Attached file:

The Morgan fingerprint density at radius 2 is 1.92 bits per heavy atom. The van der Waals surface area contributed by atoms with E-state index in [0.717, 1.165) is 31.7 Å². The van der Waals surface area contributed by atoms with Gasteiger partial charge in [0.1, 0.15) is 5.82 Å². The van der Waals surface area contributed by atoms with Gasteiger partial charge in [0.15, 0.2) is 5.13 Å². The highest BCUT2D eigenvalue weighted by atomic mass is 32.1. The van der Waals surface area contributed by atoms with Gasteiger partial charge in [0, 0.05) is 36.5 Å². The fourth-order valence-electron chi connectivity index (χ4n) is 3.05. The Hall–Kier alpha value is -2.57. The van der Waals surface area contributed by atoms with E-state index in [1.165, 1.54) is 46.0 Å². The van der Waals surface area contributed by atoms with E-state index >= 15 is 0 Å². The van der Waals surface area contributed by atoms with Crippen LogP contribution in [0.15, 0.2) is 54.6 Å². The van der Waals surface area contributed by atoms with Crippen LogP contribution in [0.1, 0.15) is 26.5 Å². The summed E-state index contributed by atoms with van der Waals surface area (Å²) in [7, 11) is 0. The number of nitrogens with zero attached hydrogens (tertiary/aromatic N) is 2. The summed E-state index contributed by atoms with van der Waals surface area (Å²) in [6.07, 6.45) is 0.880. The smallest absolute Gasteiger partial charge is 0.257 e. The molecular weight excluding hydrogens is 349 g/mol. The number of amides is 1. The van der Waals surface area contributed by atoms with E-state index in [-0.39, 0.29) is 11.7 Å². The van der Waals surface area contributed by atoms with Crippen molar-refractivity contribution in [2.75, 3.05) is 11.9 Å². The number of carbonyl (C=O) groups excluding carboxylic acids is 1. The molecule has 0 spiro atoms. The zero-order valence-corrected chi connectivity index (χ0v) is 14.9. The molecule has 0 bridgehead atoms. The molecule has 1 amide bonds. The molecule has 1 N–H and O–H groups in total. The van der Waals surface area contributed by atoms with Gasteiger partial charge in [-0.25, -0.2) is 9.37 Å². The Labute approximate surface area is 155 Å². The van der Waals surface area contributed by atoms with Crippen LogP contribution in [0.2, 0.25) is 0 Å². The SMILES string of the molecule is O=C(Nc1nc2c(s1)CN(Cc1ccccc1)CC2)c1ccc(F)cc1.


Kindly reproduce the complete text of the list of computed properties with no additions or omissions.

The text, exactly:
The Morgan fingerprint density at radius 2 is 1.92 bits per heavy atom. The van der Waals surface area contributed by atoms with E-state index in [0.717, 1.165) is 31.7 Å². The van der Waals surface area contributed by atoms with Gasteiger partial charge in [0.1, 0.15) is 5.82 Å². The van der Waals surface area contributed by atoms with Gasteiger partial charge in [0.15, 0.2) is 5.13 Å². The highest BCUT2D eigenvalue weighted by atomic mass is 32.1. The van der Waals surface area contributed by atoms with Gasteiger partial charge in [0, 0.05) is 36.5 Å². The fourth-order valence-electron chi connectivity index (χ4n) is 3.05. The Hall–Kier alpha value is -2.57. The van der Waals surface area contributed by atoms with E-state index in [1.165, 1.54) is 46.0 Å². The van der Waals surface area contributed by atoms with E-state index >= 15 is 0 Å². The van der Waals surface area contributed by atoms with Crippen LogP contribution in [0.15, 0.2) is 54.6 Å². The van der Waals surface area contributed by atoms with Crippen LogP contribution in [0.1, 0.15) is 26.5 Å². The summed E-state index contributed by atoms with van der Waals surface area (Å²) in [7, 11) is 0. The number of nitrogens with zero attached hydrogens (tertiary/aromatic N) is 2. The summed E-state index contributed by atoms with van der Waals surface area (Å²) in [6.07, 6.45) is 0.880. The smallest absolute Gasteiger partial charge is 0.257 e. The molecular weight excluding hydrogens is 349 g/mol. The number of amides is 1. The van der Waals surface area contributed by atoms with E-state index in [-0.39, 0.29) is 11.7 Å². The van der Waals surface area contributed by atoms with Crippen molar-refractivity contribution in [2.75, 3.05) is 11.9 Å². The number of carbonyl (C=O) groups excluding carboxylic acids is 1. The molecule has 0 spiro atoms. The zero-order valence-corrected chi connectivity index (χ0v) is 14.9. The molecule has 0 bridgehead atoms. The molecule has 1 amide bonds. The molecule has 1 N–H and O–H groups in total. The van der Waals surface area contributed by atoms with Gasteiger partial charge in [-0.25, -0.2) is 9.37 Å². The Labute approximate surface area is 155 Å². The van der Waals surface area contributed by atoms with Crippen LogP contribution in [0.2, 0.25) is 0 Å². The SMILES string of the molecule is O=C(Nc1nc2c(s1)CN(Cc1ccccc1)CC2)c1ccc(F)cc1.